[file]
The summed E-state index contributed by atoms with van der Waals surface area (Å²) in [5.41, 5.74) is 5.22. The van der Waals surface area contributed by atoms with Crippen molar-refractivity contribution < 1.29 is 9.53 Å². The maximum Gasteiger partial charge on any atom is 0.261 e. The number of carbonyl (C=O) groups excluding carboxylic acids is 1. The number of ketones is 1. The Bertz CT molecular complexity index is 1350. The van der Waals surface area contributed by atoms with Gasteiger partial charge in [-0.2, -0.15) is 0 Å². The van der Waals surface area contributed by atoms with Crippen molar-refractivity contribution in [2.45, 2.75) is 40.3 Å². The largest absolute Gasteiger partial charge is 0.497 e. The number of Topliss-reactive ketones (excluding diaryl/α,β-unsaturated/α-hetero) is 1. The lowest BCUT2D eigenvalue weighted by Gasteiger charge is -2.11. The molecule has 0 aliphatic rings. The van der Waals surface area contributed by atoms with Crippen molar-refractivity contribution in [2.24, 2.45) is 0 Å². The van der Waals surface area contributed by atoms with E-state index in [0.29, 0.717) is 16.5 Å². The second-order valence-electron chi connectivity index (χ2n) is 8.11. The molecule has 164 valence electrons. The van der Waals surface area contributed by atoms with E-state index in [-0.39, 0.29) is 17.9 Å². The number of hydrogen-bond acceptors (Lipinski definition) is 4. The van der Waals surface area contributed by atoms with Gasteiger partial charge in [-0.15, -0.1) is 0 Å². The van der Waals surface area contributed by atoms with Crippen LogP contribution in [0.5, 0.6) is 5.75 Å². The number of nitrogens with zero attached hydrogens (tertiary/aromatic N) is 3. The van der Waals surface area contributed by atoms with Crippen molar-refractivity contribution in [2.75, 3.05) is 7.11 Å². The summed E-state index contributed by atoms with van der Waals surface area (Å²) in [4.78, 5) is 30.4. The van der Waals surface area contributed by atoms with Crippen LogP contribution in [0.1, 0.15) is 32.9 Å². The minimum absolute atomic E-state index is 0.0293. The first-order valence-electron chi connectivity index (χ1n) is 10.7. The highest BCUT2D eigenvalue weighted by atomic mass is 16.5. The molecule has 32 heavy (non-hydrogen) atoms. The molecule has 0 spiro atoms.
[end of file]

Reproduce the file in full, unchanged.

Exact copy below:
The summed E-state index contributed by atoms with van der Waals surface area (Å²) in [5.41, 5.74) is 5.22. The van der Waals surface area contributed by atoms with Crippen molar-refractivity contribution < 1.29 is 9.53 Å². The maximum Gasteiger partial charge on any atom is 0.261 e. The number of carbonyl (C=O) groups excluding carboxylic acids is 1. The number of ketones is 1. The Bertz CT molecular complexity index is 1350. The van der Waals surface area contributed by atoms with Gasteiger partial charge in [-0.2, -0.15) is 0 Å². The van der Waals surface area contributed by atoms with Crippen molar-refractivity contribution in [2.45, 2.75) is 40.3 Å². The largest absolute Gasteiger partial charge is 0.497 e. The number of Topliss-reactive ketones (excluding diaryl/α,β-unsaturated/α-hetero) is 1. The lowest BCUT2D eigenvalue weighted by Gasteiger charge is -2.11. The molecule has 0 aliphatic rings. The van der Waals surface area contributed by atoms with Crippen molar-refractivity contribution in [2.24, 2.45) is 0 Å². The van der Waals surface area contributed by atoms with E-state index in [0.29, 0.717) is 16.5 Å². The second-order valence-electron chi connectivity index (χ2n) is 8.11. The molecule has 164 valence electrons. The van der Waals surface area contributed by atoms with E-state index in [-0.39, 0.29) is 17.9 Å². The number of hydrogen-bond acceptors (Lipinski definition) is 4. The van der Waals surface area contributed by atoms with Gasteiger partial charge in [-0.15, -0.1) is 0 Å². The van der Waals surface area contributed by atoms with Crippen LogP contribution in [0.5, 0.6) is 5.75 Å². The number of nitrogens with zero attached hydrogens (tertiary/aromatic N) is 3. The van der Waals surface area contributed by atoms with Crippen molar-refractivity contribution in [2.75, 3.05) is 7.11 Å². The summed E-state index contributed by atoms with van der Waals surface area (Å²) in [4.78, 5) is 30.4. The van der Waals surface area contributed by atoms with Crippen LogP contribution in [0.1, 0.15) is 32.9 Å². The minimum absolute atomic E-state index is 0.0293. The first-order valence-electron chi connectivity index (χ1n) is 10.7. The highest BCUT2D eigenvalue weighted by atomic mass is 16.5. The molecule has 32 heavy (non-hydrogen) atoms. The molecule has 0 spiro atoms.